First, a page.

Published on ShowMe Mizzou August 19, 2021
Story by Jack Wax, BS Ed ’73, MS ’76, MA ’87
A crystal ball won’t do it. Neither will a traditional interest test. But a career guidance tool, researched by Patrick Rottinghaus, associate professor of education and human development, is revealing new career possibilities to middle and high school students. YouScience Discovery, an internet-based career guidance system, helps students navigate past gender stereotypes and limited life experiences to find career paths they may never have imagined for themselves.
These paths are leading more females to consider careers in engineering, more males to see themselves in patient care roles and more underprivileged youths to get on academic tracks for high-demand fields.
Rottinghaus gave YouScience Discovery’s online aptitude and interest tests to more than 7,000 students in 14 states. He found that, when students understand their aptitudes are a solid match for career success in one or more fields, their eyes open to new possibilities. “Instead of just asking about their interests, which is what they already know and are focused on, we show them they have various aptitudes and the ability to grow skills in unexplored areas,” Rottinghaus says.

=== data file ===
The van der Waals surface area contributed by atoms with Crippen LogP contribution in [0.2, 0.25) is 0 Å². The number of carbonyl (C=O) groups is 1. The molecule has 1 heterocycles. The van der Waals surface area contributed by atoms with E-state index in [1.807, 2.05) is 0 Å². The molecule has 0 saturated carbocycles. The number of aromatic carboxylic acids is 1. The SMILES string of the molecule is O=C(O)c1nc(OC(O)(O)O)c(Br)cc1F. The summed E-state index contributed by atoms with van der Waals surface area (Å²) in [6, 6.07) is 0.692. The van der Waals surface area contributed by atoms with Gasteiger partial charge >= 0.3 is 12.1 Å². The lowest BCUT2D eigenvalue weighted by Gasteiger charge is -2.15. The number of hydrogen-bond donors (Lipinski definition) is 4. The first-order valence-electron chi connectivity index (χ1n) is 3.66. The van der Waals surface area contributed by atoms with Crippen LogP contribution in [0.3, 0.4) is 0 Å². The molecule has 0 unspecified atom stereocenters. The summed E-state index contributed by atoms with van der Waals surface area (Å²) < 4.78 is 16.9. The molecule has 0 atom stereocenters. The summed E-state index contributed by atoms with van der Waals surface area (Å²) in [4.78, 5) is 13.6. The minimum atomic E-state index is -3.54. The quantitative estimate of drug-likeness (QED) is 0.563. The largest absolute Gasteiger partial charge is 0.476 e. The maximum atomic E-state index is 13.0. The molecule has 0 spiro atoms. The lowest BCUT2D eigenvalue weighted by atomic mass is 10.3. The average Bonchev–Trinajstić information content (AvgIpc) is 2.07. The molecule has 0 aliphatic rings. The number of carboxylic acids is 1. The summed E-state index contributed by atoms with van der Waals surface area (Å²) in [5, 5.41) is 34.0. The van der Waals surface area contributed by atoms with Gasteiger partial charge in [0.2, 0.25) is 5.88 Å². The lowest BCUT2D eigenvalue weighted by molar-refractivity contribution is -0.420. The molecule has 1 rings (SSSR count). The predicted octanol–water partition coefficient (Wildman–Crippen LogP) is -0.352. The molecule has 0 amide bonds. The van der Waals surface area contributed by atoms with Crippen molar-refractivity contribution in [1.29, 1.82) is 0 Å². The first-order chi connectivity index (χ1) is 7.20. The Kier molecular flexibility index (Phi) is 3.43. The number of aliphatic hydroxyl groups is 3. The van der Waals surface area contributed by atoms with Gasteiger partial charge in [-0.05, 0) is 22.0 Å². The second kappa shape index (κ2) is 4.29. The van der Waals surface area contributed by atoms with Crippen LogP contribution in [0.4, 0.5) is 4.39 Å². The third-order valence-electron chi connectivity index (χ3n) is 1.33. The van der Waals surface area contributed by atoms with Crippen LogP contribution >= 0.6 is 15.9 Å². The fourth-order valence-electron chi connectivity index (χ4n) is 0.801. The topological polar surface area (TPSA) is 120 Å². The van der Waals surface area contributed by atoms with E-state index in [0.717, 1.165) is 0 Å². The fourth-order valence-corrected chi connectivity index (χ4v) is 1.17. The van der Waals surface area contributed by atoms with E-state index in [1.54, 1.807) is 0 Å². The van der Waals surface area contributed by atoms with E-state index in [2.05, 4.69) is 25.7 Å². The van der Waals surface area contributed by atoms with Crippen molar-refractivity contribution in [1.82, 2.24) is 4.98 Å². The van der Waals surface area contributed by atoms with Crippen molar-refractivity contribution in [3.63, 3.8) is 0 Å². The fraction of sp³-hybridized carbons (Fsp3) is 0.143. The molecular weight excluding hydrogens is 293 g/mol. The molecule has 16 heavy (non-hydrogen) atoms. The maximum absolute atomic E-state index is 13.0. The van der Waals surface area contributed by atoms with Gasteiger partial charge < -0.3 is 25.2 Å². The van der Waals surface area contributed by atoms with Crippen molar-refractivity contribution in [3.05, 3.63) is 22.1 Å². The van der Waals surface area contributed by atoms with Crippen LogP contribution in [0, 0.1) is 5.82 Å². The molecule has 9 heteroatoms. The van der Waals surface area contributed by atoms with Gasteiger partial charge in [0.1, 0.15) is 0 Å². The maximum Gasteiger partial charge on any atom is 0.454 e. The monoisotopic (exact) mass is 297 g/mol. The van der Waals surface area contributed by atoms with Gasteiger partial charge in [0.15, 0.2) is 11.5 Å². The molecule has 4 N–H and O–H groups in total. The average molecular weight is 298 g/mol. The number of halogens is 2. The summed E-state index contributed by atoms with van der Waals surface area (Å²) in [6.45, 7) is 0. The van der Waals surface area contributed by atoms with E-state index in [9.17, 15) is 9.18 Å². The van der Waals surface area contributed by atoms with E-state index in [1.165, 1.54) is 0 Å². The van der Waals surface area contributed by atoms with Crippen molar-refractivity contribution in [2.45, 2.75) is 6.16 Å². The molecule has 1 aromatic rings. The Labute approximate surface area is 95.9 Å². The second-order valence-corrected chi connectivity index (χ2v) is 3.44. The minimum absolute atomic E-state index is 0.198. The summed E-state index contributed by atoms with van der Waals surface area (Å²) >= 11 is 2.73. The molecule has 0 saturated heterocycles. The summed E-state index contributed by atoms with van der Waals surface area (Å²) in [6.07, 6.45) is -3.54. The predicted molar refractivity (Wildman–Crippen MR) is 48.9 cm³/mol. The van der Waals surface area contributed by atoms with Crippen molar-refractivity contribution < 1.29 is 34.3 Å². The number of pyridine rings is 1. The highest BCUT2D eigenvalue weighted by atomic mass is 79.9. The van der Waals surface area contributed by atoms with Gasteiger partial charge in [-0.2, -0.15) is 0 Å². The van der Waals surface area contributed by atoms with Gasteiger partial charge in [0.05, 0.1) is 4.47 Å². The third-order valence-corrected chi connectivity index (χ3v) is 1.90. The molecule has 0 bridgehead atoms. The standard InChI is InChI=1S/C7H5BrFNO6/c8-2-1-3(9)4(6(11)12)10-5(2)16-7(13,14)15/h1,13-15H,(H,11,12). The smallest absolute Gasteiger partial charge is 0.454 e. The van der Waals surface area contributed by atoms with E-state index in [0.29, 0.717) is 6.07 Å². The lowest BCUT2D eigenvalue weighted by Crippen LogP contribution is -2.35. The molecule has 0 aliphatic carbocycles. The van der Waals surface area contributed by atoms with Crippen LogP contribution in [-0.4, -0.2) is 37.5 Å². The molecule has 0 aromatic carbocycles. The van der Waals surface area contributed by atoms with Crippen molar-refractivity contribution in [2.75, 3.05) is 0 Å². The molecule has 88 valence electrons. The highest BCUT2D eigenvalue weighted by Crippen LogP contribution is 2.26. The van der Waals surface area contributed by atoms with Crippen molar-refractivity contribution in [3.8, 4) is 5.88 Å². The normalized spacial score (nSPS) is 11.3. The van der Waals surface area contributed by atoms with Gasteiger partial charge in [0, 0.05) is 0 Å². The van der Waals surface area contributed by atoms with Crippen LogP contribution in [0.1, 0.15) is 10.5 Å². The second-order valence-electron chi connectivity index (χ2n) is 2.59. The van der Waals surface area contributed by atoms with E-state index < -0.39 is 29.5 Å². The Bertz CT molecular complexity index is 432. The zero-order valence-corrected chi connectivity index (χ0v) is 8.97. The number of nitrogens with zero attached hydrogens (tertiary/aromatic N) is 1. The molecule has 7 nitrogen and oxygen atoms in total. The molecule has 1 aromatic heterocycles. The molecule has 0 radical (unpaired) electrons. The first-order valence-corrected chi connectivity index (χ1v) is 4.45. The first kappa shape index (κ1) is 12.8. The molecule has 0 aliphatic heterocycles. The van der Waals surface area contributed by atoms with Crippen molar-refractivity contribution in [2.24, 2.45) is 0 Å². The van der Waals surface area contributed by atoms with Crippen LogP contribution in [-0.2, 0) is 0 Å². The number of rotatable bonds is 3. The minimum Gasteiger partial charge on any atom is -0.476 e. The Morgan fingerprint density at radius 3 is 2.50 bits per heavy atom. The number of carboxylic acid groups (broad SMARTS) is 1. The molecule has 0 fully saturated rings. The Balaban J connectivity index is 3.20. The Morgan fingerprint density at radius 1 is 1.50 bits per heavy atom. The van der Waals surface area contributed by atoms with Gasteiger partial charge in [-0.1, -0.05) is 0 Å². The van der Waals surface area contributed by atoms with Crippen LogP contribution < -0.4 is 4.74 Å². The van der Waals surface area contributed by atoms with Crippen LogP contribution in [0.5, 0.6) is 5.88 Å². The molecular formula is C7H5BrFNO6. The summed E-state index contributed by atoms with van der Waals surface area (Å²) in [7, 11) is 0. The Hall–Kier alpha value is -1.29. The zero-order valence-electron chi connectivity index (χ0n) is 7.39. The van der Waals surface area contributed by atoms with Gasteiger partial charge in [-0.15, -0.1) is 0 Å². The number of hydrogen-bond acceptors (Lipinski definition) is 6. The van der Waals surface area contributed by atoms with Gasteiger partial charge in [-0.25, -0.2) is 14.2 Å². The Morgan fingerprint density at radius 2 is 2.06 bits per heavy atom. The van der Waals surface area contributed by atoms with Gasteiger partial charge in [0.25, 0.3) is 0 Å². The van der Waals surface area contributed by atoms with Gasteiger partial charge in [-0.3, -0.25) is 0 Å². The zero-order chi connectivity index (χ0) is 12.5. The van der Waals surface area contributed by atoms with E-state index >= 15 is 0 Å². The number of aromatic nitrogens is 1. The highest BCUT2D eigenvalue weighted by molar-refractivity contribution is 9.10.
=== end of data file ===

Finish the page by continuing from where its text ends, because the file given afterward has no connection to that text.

Although girls and boys have similar levels of aptitudes, their interests and socialization may lead them to overlook careers in high-demand fields, such as STEM and health care. Rottinghaus’ study confirmed that it’s the difference in interest, not ability, that limits students’ academic and career paths. In his role as a career counselor, Rottinghaus has seen what can happen as students learn more about their abilities. “It gives them more confidence, helping them envision their future and be more intentional in establishing plans and connecting education to work experience.”
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